* Recycling rates for some metals under 1 pct, panel says
* Panel urges increasing use of existing metals stocks
By Patrick Worsnip
UNITED NATIONS, May 13 Recycling rates for many
specialty metals used in high-tech devices are so low -- often
less than 1 percent -- that they may become unavailable in two
to three decades, a U.N.-appointed panel said on Thursday.
The figure was disclosed as the U.N. Environmental Program
(UNEP) began issuing a series of reports on metals, designed to
encourage more recycling of existing metal stocks rather than
depending on fresh mining for ores.
Thomas Graedel, a member of the International Panel for
Sustainable Resource Management set up by UNEP, said that
without recycling the increasing use of specialty metals by the
electronics industry would strain their availability.
At a U.N. news conference, he cited the case of indium,
used in liquid crystal display glass, semiconductors,
photovoltaic cells and other products. Demand for the metal is
set to grow from 1,200 tons this year to 2,600 tons in 2020.
"Currently we think that recycling rates for indium are
below one percent. We think that's the case for almost all the
specialty metals," said Graedel, a professor of industrial
ecology at Yale University.
He said that while he was not predicting the materials
would run out altogether, "we do think there is a reasonable
prospect that over the next two or three decades some materials
may be in short enough supply so that they will become
essentially unavailable as routine materials for industry.
Prices for such metals could in turn rise, changing the way
they were typically used, said Graedel in releasing preliminary
findings of a report the panel plans to publish in full in
Other metals whose recycling rates the panel said needed to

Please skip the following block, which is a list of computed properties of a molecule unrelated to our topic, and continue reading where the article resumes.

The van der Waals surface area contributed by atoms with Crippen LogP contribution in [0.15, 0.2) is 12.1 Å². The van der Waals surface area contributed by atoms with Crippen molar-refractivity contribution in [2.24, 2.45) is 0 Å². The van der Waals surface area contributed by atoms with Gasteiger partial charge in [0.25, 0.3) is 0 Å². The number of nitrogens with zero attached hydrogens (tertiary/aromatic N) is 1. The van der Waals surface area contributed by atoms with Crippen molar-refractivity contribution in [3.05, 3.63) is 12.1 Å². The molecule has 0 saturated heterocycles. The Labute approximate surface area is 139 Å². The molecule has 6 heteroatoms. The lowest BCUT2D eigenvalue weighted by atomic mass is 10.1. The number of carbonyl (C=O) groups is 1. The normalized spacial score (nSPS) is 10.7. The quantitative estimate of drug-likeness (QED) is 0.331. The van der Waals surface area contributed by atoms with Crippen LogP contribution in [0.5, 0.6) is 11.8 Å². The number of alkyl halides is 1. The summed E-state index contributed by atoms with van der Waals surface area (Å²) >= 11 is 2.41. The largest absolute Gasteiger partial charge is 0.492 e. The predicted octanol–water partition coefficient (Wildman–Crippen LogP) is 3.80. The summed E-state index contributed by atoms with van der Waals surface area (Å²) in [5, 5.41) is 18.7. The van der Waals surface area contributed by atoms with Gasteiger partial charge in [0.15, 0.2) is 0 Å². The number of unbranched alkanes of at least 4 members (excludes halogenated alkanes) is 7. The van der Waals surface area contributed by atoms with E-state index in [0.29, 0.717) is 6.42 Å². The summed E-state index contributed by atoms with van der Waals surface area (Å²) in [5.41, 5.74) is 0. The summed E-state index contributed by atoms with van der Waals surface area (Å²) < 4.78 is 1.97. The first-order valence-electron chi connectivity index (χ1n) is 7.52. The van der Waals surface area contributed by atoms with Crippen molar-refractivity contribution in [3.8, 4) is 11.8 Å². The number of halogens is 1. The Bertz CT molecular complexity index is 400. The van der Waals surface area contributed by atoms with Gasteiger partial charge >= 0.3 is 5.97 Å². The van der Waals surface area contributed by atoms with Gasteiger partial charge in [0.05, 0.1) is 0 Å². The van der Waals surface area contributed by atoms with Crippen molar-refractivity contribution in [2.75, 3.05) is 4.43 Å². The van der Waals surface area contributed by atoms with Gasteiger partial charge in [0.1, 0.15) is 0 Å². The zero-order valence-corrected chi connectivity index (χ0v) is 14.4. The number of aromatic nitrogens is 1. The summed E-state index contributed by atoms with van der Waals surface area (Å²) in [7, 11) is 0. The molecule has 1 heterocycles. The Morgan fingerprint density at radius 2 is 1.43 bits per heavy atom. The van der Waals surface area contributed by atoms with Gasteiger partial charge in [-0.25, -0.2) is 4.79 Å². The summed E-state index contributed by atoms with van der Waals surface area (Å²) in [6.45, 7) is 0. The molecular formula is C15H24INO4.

be improved included neodymium, used in wind turbine magnets,
and gallium, used for light emitting diodes in indicator lamps
Graedel cited information from microchip maker Intel Corp.
(INTC.O) that the number of elements it used for computers rose
from 11 in the 1980s to around 60 now, indicating that it would
be hard to maintain current levels of computer performance if
newer specialty metals became unavailable.
He suggested that one reason for the poor recycling rates
was the very small quantities of the metals used in each
device, making recovery uneconomic. But better design could
make the metals easier to recycle, he said.
In a separate report, the U.N. panel detailed what it said
was a substantial shift in metals stocks from underground ores
to existing products. "These 'mines above ground' have growing
potential for future metals supply," it said.
Above-ground copper amounts to about 50 kg (112 pounds) for
every person on earth, compared with more than two tons of
iron, the panel said. The recycling rate for steel is about 75
percent but for copper between 25 and 50 percent, it found.
UNEP chief Achim Steiner told the news conference the
rising cost of polluting could force companies to recycle more
metals. Greenhouse gas emissions from recycling aluminum, for
instance, are 12 times lower than primary production, the panel
(Editing by Paul Simao)